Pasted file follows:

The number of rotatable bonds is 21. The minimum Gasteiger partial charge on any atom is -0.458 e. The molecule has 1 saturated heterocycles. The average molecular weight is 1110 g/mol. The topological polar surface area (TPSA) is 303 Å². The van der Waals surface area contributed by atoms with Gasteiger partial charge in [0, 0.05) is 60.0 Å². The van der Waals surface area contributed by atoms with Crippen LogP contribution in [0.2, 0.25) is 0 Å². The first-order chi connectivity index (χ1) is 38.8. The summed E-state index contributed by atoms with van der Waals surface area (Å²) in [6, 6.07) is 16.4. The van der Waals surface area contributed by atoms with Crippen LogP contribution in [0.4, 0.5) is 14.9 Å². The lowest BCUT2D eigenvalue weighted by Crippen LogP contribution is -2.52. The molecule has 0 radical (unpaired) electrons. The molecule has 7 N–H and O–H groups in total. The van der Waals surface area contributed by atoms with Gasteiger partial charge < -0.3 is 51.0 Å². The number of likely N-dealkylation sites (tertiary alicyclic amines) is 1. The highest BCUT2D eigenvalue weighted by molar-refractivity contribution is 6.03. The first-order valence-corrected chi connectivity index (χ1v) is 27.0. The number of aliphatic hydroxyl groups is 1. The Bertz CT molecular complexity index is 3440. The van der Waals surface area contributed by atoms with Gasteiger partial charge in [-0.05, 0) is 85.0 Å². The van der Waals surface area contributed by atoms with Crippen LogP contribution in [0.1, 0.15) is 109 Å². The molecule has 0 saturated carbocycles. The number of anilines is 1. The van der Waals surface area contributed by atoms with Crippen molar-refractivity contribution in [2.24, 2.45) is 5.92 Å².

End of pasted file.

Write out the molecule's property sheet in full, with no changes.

The number of rotatable bonds is 21. The minimum Gasteiger partial charge on any atom is -0.458 e. The molecule has 1 saturated heterocycles. The average molecular weight is 1110 g/mol. The topological polar surface area (TPSA) is 303 Å². The van der Waals surface area contributed by atoms with Gasteiger partial charge in [0, 0.05) is 60.0 Å². The van der Waals surface area contributed by atoms with Crippen LogP contribution in [0.2, 0.25) is 0 Å². The first-order chi connectivity index (χ1) is 38.8. The summed E-state index contributed by atoms with van der Waals surface area (Å²) in [6, 6.07) is 16.4. The van der Waals surface area contributed by atoms with Crippen LogP contribution in [0.4, 0.5) is 14.9 Å². The lowest BCUT2D eigenvalue weighted by Crippen LogP contribution is -2.52. The molecule has 0 radical (unpaired) electrons. The molecule has 7 N–H and O–H groups in total. The van der Waals surface area contributed by atoms with Gasteiger partial charge < -0.3 is 51.0 Å². The number of likely N-dealkylation sites (tertiary alicyclic amines) is 1. The highest BCUT2D eigenvalue weighted by molar-refractivity contribution is 6.03. The first-order valence-corrected chi connectivity index (χ1v) is 27.0. The number of aliphatic hydroxyl groups is 1. The Bertz CT molecular complexity index is 3440. The van der Waals surface area contributed by atoms with Gasteiger partial charge in [-0.05, 0) is 85.0 Å². The van der Waals surface area contributed by atoms with Crippen LogP contribution in [0.1, 0.15) is 109 Å². The molecule has 0 saturated carbocycles. The number of anilines is 1. The van der Waals surface area contributed by atoms with Crippen molar-refractivity contribution in [2.24, 2.45) is 5.92 Å².